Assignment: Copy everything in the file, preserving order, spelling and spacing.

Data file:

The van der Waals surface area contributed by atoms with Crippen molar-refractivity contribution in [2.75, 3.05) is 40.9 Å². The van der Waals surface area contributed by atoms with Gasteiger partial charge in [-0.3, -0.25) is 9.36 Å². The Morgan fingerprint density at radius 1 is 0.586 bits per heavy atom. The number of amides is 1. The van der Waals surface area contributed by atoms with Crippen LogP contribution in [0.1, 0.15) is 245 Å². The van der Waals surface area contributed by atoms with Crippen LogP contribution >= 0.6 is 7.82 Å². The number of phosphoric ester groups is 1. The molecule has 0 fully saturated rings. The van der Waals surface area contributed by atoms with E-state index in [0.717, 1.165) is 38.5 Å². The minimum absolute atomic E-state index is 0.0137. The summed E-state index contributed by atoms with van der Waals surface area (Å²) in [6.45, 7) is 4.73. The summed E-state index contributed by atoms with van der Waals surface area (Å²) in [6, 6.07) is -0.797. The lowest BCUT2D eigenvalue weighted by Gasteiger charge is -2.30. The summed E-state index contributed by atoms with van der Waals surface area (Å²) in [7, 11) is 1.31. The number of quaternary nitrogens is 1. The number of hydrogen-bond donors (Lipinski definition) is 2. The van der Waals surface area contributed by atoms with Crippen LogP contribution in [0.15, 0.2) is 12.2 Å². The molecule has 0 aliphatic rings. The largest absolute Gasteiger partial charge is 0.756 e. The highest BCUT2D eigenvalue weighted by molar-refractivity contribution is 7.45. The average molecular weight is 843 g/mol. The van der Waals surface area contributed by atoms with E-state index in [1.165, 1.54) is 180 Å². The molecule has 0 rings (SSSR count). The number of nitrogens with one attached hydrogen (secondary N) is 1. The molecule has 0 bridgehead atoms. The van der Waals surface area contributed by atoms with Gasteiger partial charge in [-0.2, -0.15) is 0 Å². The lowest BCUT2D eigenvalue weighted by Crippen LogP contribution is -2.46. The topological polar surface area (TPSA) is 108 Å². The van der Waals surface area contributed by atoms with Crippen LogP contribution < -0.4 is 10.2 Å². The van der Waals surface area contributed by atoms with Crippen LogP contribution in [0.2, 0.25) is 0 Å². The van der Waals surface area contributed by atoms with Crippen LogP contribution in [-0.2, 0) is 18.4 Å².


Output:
The van der Waals surface area contributed by atoms with Crippen molar-refractivity contribution in [2.75, 3.05) is 40.9 Å². The van der Waals surface area contributed by atoms with Gasteiger partial charge in [-0.3, -0.25) is 9.36 Å². The Morgan fingerprint density at radius 1 is 0.586 bits per heavy atom. The number of amides is 1. The van der Waals surface area contributed by atoms with Crippen LogP contribution in [0.1, 0.15) is 245 Å². The van der Waals surface area contributed by atoms with Crippen LogP contribution >= 0.6 is 7.82 Å². The number of phosphoric ester groups is 1. The molecule has 0 fully saturated rings. The van der Waals surface area contributed by atoms with E-state index in [0.717, 1.165) is 38.5 Å². The minimum absolute atomic E-state index is 0.0137. The summed E-state index contributed by atoms with van der Waals surface area (Å²) in [6.45, 7) is 4.73. The summed E-state index contributed by atoms with van der Waals surface area (Å²) in [6, 6.07) is -0.797. The lowest BCUT2D eigenvalue weighted by Gasteiger charge is -2.30. The summed E-state index contributed by atoms with van der Waals surface area (Å²) in [7, 11) is 1.31. The number of quaternary nitrogens is 1. The number of hydrogen-bond donors (Lipinski definition) is 2. The van der Waals surface area contributed by atoms with Crippen LogP contribution in [0.15, 0.2) is 12.2 Å². The molecule has 0 aliphatic rings. The largest absolute Gasteiger partial charge is 0.756 e. The highest BCUT2D eigenvalue weighted by molar-refractivity contribution is 7.45. The average molecular weight is 843 g/mol. The van der Waals surface area contributed by atoms with E-state index in [1.165, 1.54) is 180 Å². The molecule has 0 rings (SSSR count). The number of nitrogens with one attached hydrogen (secondary N) is 1. The molecule has 0 bridgehead atoms. The van der Waals surface area contributed by atoms with Gasteiger partial charge in [-0.2, -0.15) is 0 Å². The lowest BCUT2D eigenvalue weighted by Crippen LogP contribution is -2.46. The topological polar surface area (TPSA) is 108 Å². The van der Waals surface area contributed by atoms with Crippen LogP contribution < -0.4 is 10.2 Å². The van der Waals surface area contributed by atoms with Crippen LogP contribution in [0.2, 0.25) is 0 Å². The van der Waals surface area contributed by atoms with Crippen LogP contribution in [-0.2, 0) is 18.4 Å².